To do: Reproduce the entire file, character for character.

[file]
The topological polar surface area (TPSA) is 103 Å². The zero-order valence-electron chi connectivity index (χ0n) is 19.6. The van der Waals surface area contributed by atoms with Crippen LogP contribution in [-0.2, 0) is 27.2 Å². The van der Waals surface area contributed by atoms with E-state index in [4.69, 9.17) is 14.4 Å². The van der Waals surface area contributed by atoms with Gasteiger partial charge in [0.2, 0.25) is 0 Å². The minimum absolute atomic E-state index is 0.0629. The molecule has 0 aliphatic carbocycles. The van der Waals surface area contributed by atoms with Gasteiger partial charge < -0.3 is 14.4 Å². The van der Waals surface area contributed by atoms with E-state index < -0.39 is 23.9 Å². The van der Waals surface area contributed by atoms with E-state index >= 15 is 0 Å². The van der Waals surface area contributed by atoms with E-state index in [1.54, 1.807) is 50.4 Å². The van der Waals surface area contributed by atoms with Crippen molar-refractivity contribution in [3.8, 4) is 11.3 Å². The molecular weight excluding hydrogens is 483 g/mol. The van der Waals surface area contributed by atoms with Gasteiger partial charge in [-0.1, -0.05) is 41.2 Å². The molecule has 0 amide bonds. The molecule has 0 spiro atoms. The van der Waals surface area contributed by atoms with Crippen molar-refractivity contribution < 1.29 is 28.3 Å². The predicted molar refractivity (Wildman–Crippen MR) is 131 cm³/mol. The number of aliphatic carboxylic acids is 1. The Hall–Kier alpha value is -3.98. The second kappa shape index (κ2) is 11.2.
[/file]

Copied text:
The topological polar surface area (TPSA) is 103 Å². The zero-order valence-electron chi connectivity index (χ0n) is 19.6. The van der Waals surface area contributed by atoms with Crippen LogP contribution in [-0.2, 0) is 27.2 Å². The van der Waals surface area contributed by atoms with E-state index in [4.69, 9.17) is 14.4 Å². The van der Waals surface area contributed by atoms with Gasteiger partial charge in [0.2, 0.25) is 0 Å². The minimum absolute atomic E-state index is 0.0629. The molecule has 0 aliphatic carbocycles. The van der Waals surface area contributed by atoms with Gasteiger partial charge < -0.3 is 14.4 Å². The van der Waals surface area contributed by atoms with E-state index < -0.39 is 23.9 Å². The van der Waals surface area contributed by atoms with E-state index >= 15 is 0 Å². The van der Waals surface area contributed by atoms with E-state index in [1.54, 1.807) is 50.4 Å². The van der Waals surface area contributed by atoms with Crippen molar-refractivity contribution in [3.8, 4) is 11.3 Å². The molecular weight excluding hydrogens is 483 g/mol. The van der Waals surface area contributed by atoms with Gasteiger partial charge in [-0.1, -0.05) is 41.2 Å². The molecule has 0 amide bonds. The molecule has 0 spiro atoms. The van der Waals surface area contributed by atoms with Crippen molar-refractivity contribution < 1.29 is 28.3 Å². The predicted molar refractivity (Wildman–Crippen MR) is 131 cm³/mol. The number of aliphatic carboxylic acids is 1. The Hall–Kier alpha value is -3.98. The second kappa shape index (κ2) is 11.2.